By Lindsey Rhoades
By Chaz Kangas
By Ben Westhoff and Sarah Purkrabek
By Jena Ardell
By Jesse Sendejas Jr.
By Katherine Turman
By Steve Weinstein
By Araceli Cruz
Backstage at a hastily assembled press conference a half-hour before the Bring 'Em Home Now! anti-war concert began, promoter Chris Wangro apologized for the lack of a sound system. "We're trying to save the money for the veterans," Wangro said, referring to Iraq Veterans Against the War and Veterans for Peace, recipients of the show's proceeds. It was that kind of night: admirably earnest, righteously pragmatic, more than a little self-satisfied.
But, heythat's life on the celebrity-benefit circuit. And I've seen far worse: If nobody's onstage commentary moved beyond empty sloganeering (save for Dr. Entisar Mohammad Ariabi, an Iraqi whose eyewitness account of life during wartime shocked the boisterous crowd into silence), most of the performers seemed at least dimly aware of why they were there. The home court advantage fostered an openness you don't hear on Air America. Steve Earle led a round of F-U-C-K in the U-S-A, then asked who we wanted our kids to learn to curse from, him or Dick Cheney. Margaret Cho mused over the flavors of various Bush ladies' vaginas, figuring Laura's as Lysol and Barbara's Bengay. And Peaches somehow came up with novel Bush/Dick wordplay.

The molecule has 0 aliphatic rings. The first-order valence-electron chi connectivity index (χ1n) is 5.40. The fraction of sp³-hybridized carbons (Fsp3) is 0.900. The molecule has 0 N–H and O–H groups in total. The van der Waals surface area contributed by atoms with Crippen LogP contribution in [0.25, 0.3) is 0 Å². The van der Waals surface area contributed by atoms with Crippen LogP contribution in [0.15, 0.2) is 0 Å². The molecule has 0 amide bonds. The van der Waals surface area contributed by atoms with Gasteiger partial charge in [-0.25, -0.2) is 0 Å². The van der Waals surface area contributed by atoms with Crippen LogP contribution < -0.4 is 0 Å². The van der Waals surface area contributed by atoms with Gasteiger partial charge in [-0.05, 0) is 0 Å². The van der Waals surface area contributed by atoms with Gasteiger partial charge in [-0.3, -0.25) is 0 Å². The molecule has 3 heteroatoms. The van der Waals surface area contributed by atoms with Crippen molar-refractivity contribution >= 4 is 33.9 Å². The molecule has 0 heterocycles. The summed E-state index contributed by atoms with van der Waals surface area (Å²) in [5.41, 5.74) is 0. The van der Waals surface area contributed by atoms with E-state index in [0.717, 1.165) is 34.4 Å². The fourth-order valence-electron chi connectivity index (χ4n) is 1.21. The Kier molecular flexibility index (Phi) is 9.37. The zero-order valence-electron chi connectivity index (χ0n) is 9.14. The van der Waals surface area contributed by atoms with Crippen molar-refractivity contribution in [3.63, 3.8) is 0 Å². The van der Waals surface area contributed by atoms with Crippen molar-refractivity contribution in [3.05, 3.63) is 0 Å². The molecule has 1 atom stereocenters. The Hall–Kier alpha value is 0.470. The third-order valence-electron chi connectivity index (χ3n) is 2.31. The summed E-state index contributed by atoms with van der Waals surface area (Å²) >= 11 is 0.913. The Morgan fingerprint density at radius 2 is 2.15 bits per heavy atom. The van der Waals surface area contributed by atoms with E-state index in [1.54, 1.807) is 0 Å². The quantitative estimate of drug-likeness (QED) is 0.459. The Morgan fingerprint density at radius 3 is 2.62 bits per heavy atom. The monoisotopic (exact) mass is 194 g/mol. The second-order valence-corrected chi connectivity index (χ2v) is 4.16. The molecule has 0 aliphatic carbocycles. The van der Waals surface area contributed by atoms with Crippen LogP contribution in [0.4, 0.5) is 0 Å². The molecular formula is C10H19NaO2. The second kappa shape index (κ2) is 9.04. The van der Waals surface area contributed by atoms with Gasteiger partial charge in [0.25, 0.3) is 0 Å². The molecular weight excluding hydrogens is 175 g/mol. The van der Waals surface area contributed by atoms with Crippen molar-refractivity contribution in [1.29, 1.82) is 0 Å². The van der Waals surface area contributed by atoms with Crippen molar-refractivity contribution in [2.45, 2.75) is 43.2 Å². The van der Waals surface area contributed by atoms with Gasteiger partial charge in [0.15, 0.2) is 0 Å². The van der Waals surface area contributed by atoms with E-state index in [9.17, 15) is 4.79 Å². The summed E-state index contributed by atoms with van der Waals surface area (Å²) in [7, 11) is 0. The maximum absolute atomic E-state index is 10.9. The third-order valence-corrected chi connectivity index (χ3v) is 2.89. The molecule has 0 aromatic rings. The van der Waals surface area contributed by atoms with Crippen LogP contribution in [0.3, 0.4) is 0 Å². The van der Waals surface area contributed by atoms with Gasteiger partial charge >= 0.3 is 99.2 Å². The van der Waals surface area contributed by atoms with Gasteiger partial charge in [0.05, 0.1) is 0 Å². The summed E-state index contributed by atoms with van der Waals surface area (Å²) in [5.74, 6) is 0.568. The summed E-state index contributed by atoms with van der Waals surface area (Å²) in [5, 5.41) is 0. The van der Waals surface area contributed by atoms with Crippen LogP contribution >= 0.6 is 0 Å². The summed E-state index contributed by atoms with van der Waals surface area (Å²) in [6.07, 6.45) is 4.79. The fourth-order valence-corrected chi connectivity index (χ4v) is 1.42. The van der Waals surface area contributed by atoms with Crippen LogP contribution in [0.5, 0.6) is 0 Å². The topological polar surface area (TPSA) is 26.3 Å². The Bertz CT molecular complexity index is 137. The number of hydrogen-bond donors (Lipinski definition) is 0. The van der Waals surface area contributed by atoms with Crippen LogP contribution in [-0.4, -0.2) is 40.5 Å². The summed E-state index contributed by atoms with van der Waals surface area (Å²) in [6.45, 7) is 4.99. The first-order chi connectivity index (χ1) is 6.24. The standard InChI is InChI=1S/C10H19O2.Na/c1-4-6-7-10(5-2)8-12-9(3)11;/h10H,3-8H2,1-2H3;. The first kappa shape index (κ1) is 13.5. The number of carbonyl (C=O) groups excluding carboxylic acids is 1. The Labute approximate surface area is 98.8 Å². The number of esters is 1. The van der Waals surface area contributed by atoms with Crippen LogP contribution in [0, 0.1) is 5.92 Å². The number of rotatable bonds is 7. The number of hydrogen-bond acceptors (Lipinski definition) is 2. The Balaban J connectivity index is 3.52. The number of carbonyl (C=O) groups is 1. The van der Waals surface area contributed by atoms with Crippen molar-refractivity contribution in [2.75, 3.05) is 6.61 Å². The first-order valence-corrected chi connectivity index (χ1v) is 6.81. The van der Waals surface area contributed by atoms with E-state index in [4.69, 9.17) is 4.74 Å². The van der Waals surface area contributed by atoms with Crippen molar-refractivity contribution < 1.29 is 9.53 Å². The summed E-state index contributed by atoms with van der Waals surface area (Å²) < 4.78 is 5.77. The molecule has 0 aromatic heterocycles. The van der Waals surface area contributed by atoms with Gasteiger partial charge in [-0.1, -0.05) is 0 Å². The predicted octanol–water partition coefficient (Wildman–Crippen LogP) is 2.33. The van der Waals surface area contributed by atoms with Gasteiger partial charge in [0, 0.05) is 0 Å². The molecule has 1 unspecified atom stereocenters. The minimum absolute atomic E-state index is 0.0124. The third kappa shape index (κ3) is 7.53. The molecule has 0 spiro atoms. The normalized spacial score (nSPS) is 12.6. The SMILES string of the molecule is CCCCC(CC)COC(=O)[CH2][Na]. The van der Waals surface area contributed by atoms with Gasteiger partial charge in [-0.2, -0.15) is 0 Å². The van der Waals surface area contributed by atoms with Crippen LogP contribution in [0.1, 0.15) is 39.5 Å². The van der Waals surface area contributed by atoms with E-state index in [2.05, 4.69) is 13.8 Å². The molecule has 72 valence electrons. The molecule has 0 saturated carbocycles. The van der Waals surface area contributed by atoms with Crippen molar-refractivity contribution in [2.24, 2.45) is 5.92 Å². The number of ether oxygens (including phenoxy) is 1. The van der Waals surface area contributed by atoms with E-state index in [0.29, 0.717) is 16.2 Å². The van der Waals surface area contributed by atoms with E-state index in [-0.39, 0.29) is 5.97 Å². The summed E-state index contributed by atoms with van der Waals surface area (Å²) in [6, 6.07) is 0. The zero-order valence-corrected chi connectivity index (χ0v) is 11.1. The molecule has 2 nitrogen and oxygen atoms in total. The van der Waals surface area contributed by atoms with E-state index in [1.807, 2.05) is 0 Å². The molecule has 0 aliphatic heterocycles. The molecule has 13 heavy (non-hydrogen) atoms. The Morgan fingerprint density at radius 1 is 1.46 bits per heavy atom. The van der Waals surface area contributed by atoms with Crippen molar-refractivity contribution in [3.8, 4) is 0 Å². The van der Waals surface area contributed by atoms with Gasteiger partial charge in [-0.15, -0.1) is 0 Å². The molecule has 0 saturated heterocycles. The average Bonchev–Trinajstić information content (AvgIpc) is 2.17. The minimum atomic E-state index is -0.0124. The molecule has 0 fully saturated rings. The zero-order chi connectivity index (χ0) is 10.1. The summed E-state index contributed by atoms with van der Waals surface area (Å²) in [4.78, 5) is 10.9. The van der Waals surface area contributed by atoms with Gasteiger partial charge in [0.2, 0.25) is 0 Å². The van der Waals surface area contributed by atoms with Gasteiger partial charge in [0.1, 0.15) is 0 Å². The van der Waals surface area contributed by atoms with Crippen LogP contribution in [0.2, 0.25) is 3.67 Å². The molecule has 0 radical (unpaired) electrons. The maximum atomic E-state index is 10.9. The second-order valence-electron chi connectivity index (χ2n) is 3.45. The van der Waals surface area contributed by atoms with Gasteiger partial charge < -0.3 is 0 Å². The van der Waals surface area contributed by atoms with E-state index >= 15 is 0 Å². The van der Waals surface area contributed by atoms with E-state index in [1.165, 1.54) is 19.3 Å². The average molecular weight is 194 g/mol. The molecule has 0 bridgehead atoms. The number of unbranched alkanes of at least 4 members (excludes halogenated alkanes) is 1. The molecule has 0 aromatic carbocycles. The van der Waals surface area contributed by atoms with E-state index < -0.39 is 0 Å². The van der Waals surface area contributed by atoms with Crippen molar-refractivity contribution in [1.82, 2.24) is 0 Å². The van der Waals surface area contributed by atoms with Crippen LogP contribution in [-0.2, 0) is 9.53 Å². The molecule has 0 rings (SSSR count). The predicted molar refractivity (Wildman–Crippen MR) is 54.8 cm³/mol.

Anger worked best as a musical additive, not a rhetorical device. Bright Eyes' Conor Oberst raged through "When the President Talks to God" as though he'd never played it front of anyone before. An 18-member Fischerspooner reinvented electroclash with an explosive production of "We Need a War" complete with choreographed marching and a guitar solo Casey Spooner played with his teeth. "No we fucking don't," the singer said as a giant American flag unfurled behind him. (He didn't get Wangro's budget memo.)
Acts with a more thoughtful approach fared less well. Headliner Michael Stipe, nightswimming with an all-star band featuring James Iha and Joseph Arthur, lost track of his message in a blur of space-folk tedium. And Devendra Banhart, attempting to capture a child's sense of pre-war idealism, just appeared shallow and out of touch. I wish I'd seen him mingling with IVAW rep Geoffrey Millard, who announced onstage that exit isn't a strategy; it's an executive order.